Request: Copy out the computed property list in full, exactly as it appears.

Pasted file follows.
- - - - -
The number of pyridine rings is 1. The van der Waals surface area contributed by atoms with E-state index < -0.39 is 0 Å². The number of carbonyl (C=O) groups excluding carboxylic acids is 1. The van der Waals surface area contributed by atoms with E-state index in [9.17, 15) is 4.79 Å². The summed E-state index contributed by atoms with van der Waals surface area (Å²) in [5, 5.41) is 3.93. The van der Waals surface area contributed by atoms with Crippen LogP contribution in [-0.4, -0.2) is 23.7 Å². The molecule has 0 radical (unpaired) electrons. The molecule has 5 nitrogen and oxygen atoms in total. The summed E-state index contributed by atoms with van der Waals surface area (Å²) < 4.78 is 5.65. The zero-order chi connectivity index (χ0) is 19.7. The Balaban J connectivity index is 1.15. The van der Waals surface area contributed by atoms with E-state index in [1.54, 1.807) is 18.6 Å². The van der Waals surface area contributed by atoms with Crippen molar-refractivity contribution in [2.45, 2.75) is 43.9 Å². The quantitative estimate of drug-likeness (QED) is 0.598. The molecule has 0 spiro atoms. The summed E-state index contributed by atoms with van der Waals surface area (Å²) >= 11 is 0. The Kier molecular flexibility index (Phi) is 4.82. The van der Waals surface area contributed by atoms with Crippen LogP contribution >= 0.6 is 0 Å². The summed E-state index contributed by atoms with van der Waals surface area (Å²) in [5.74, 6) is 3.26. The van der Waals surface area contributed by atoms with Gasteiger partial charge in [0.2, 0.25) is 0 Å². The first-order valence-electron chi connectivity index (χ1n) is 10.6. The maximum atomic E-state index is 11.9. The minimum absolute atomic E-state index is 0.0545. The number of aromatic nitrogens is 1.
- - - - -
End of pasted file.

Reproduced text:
The number of pyridine rings is 1. The van der Waals surface area contributed by atoms with E-state index < -0.39 is 0 Å². The number of carbonyl (C=O) groups excluding carboxylic acids is 1. The van der Waals surface area contributed by atoms with E-state index in [9.17, 15) is 4.79 Å². The summed E-state index contributed by atoms with van der Waals surface area (Å²) in [5, 5.41) is 3.93. The van der Waals surface area contributed by atoms with Crippen LogP contribution in [-0.4, -0.2) is 23.7 Å². The molecule has 0 radical (unpaired) electrons. The molecule has 5 nitrogen and oxygen atoms in total. The summed E-state index contributed by atoms with van der Waals surface area (Å²) < 4.78 is 5.65. The zero-order chi connectivity index (χ0) is 19.7. The Balaban J connectivity index is 1.15. The van der Waals surface area contributed by atoms with E-state index in [1.54, 1.807) is 18.6 Å². The van der Waals surface area contributed by atoms with Crippen molar-refractivity contribution in [2.45, 2.75) is 43.9 Å². The quantitative estimate of drug-likeness (QED) is 0.598. The molecule has 0 spiro atoms. The summed E-state index contributed by atoms with van der Waals surface area (Å²) >= 11 is 0. The Kier molecular flexibility index (Phi) is 4.82. The van der Waals surface area contributed by atoms with Crippen LogP contribution >= 0.6 is 0 Å². The summed E-state index contributed by atoms with van der Waals surface area (Å²) in [5.74, 6) is 3.26. The van der Waals surface area contributed by atoms with Gasteiger partial charge in [0.2, 0.25) is 0 Å². The first-order valence-electron chi connectivity index (χ1n) is 10.6. The maximum atomic E-state index is 11.9. The minimum absolute atomic E-state index is 0.0545. The number of aromatic nitrogens is 1.